Much of the rest of the discussion focused on the general problem of whether or not it was appropriate to offer uneducated users the option to disable intrinsic security. JesseKeating and AlanCox[7] thought that a lack of knowledge precluded a meaningful choice and JamesMorris agreed[8], and referenced BruceSchneier on risk evaluation and security. He concluded that "Punting the decision to the end user during installation is possibly the worst option. It's our responsibility as the developers of the OS to both get security right and make it usable. It's difficult, indeed, but not impossible."



ColinWalters added[9] his voice to the chorus of those that believed that it was inappropriate to offer such options during installation. He suggested that system-config-selinux post-installation was available for those that really needed it and that the paths to solve this problem were not restricted to a binary "enabled or disabled by default" but included other possibilities such as: rawhide defaults to permissive; automatic reporting of denials to the Fedora developers; shifting more objects into unconfined_t in the default while confining network-facing services; and finally, using a regression test suite to ensure updates are not problems. Jon was largely in agreement[10] and again wanted to emphasize that he was appreciative of both Dan's rapid fixing of problems and the usefulness of SELinux itself, but he thought that the "tuning down of default policy" was the best option to enable "Desktops where people can just get stuff done." AlanCox did not buy this[11] and argued that no progress would be made without exposing us all to the problems which would then get fixed. He likened the discussion to the years-old one which had taken place concerning firewalls being enabled by default: "Sorry if I sound fed up of all of this but I spent 9 months fighting people years back to get firewalling enabled by default, and that had all the same arguments. Today nobody (even Microsoft) would propose otherwise." Alan added that setroubleshoot should be a bit more user friendly.




Apparent agreement on this last point exposed a further problem with several posters suggesting[12],[13] that a Windows Vista-like prompt to run a program which had been flagged as dangerous would be useful. SimoSorce and AndrewFarris highlighted[14],[15] the potential flaw of such an approach. SurenKarapetyan argued[16] that he and others were capable of making an informed choice to disable SELinux and that Fedora was becoming increasingly restricted in such freedoms. SimoSorce retorted[17] that re-adding the "disable SELinux" option during installation was wrong from a usability perspective and that if was both selfish and incompetent for Fedora developers to simply disable SELinux instead of dogfooding it. Suryen referenced Smolt statistics to bolster his case and argued that it was wrong to decide "for the user" what to do. AlanCox responded[18] that such statistics were meaningless because it was impossible to know how many of the users disabling SELinux had made an informed, correct choice.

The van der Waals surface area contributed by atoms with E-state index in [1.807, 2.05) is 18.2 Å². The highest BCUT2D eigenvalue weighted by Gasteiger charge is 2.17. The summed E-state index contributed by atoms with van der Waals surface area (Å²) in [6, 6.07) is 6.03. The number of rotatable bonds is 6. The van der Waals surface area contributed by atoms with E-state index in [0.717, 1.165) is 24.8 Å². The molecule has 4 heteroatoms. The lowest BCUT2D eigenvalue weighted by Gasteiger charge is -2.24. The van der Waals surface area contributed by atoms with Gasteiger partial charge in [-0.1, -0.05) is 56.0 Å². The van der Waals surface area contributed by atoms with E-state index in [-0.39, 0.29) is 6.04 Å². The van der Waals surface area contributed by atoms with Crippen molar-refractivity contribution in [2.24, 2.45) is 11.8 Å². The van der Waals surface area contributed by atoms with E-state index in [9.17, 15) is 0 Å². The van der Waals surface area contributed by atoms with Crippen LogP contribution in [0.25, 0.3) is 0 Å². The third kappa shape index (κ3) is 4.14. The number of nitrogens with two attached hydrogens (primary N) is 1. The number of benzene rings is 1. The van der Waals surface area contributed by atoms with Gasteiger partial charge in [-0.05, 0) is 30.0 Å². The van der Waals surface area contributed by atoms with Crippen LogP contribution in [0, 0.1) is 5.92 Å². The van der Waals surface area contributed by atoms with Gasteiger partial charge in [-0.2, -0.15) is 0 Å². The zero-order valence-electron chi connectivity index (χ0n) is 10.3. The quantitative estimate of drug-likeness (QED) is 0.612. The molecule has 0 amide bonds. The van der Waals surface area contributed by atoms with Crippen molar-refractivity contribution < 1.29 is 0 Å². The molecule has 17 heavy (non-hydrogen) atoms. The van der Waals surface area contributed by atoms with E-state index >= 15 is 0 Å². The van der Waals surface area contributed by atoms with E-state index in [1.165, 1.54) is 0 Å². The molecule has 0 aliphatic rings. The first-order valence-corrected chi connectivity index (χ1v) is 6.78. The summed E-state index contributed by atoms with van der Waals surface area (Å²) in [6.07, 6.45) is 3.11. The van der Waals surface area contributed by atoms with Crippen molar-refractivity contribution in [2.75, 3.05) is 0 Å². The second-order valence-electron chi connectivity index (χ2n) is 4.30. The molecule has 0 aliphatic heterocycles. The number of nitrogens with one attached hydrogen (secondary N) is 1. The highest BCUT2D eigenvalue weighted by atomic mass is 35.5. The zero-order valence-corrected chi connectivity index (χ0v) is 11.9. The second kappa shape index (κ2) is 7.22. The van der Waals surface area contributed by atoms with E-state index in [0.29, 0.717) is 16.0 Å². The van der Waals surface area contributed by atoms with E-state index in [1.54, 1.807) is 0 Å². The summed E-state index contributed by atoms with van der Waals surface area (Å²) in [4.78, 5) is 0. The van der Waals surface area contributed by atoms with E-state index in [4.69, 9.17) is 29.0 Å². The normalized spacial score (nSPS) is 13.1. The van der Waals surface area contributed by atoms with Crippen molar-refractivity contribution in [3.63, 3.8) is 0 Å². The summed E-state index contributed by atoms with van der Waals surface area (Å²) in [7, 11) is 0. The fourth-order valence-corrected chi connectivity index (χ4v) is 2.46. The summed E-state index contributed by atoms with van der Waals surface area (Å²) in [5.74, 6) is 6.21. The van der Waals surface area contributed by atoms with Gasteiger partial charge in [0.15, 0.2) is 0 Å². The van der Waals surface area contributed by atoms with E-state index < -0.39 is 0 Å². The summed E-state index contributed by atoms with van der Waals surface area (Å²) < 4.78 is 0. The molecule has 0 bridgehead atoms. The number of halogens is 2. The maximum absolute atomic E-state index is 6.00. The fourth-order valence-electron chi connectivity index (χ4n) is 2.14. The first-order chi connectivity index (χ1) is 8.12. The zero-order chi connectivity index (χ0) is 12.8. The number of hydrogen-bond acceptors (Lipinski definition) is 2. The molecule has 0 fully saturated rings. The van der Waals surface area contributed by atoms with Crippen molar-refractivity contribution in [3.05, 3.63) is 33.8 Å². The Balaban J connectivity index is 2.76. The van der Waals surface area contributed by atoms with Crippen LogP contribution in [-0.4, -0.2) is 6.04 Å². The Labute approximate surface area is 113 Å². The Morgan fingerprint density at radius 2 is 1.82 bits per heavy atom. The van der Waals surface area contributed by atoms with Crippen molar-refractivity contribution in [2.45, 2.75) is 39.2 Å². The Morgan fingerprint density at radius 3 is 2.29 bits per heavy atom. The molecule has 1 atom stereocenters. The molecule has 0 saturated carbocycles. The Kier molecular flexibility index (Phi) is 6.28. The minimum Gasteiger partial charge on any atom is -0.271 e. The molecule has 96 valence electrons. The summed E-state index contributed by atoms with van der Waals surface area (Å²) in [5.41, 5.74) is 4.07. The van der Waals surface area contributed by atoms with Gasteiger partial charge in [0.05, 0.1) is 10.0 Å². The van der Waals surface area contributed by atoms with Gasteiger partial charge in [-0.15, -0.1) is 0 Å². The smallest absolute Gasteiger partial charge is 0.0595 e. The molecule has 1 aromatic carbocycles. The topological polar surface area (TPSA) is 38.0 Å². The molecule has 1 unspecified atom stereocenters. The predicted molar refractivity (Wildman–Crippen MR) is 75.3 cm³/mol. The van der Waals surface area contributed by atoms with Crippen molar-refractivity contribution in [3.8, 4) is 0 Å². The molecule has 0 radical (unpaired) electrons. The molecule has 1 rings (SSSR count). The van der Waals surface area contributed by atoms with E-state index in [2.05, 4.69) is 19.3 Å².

Several other posters expressed frustration with the repetition of such objections to SELinux and there the thread would have lain, flogged senseless except that StewartAdam volunteered[19] to help write an "setroubleshoot" plugin that "allowed users to report audit denials similar to how kerneloops does. setroubleshoot then bridges the gap between new users and fixing the policy, and it could be done with stats to see what areas need work on. Naturally it would only report the denials the user requests to be submitted, so no "calling home" stuff." This proposal seemed to draw general approval[20],[21].




Help Wanted: Samba4, Heimdahl, OpenChange

An exciting promise of increased interoperability with Microsoft Exchange was wafted[1] in front of us when AndrewBartlett requested help in packaging OpenChange[2] and its dependencies. This would result in "evolution" and "kdepim" being able to use the native MAPI protocol and free them from relying upon fragile WebDAV access to the server.



JesseBarnes was excited enough to start helping out and after some pointers from RahulSundaram[3] and Andrew on how to get started[4] he very quickly got going[5]. AlexanderBoström and MarceloGobelli also expressed willingness to help.